A man who spent half his life behind bars is now walking Jacksonville's streets with a new purpose.
Terence Platts says he sees his former self in too many young people. He's taking action by volunteering as a mentor and telling his story to help young people find their passion.
"You know, you'll shake their hand and introduce yourself and tell your story," Platts said.
That's where it starts for Platts. After spending 20 years behind bars he decided to change, but he noticed something about the young people in his neighborhood.
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"You know I see myself in every last one of them," Platts said. "Because I've been there, I've done that, it's my job now to tell the young men and young women in Jacksonville that, 'hey, I've been where you're at. I was once the same guy you are and you know, look where I'm at now. It took for me to be removed from society, placed in prison.'"
Mentoring is what Platts is now doing on Jacksonville's streets, working with the group Cure Violence.
There are support programs out there for young people like the ones Platts meets in his neighborhood. First Coast News learned about ones at the Boys and Girls Clubs of Northeast Florida.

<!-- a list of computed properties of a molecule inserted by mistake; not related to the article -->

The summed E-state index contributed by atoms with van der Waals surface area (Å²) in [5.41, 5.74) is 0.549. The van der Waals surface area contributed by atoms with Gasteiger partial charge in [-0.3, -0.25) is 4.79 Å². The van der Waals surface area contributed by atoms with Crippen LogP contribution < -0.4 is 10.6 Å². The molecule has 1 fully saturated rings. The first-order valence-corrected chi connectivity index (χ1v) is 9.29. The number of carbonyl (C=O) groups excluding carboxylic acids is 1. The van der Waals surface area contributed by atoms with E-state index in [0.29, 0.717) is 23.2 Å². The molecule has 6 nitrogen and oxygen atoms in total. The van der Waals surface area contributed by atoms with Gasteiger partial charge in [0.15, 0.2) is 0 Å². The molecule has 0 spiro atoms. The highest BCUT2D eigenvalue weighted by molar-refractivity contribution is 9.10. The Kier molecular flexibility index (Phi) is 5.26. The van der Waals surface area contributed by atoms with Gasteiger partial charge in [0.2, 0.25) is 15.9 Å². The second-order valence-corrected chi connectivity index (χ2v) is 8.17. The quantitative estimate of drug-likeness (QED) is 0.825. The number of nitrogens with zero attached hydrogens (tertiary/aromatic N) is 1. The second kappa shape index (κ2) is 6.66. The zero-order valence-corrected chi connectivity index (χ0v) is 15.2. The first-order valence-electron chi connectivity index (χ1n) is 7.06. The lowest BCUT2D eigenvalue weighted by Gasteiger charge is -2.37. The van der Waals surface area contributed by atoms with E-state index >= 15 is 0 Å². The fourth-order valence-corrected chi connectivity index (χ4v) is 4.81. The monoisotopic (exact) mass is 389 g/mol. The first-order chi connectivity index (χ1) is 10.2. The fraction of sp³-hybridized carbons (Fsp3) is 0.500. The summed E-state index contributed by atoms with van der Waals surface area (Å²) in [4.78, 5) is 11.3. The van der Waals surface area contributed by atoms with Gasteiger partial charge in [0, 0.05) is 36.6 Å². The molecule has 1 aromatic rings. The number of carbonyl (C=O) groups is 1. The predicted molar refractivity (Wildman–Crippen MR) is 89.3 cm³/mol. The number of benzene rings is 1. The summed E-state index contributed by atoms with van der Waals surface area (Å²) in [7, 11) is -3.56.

"We have targeted programs that help with academics, arts, music, we have recording studios," explained Kevin Carrico, vice president of operations.
Carrico himself had a mentor.
"Through sports mostly for me, a lot of my coaches in middle school," he said. "My parents got divorced when I was in middle school and this coach, he would pull me out of class and check on me and he knew I was going through a rough time. I'll always remember him."
That's the impact Platts wants to make. More than a cautionary tale, he wants to show that even if you're on the wrong path you can change like he did and there are people who will help.
"It's thousands of people out here in the city of Jacksonville, don't have the problem with giving you that opportunity," Platts said.
He says preventing kids from ending up in jail is key, but molding former inmates into employees is also a goal.
Operation New Hope's Ready 4 Work program changed Platts's life and the state is now backing a similar effort and trying to reach more people.
Read more about how Ready 4 Work helped Platts here.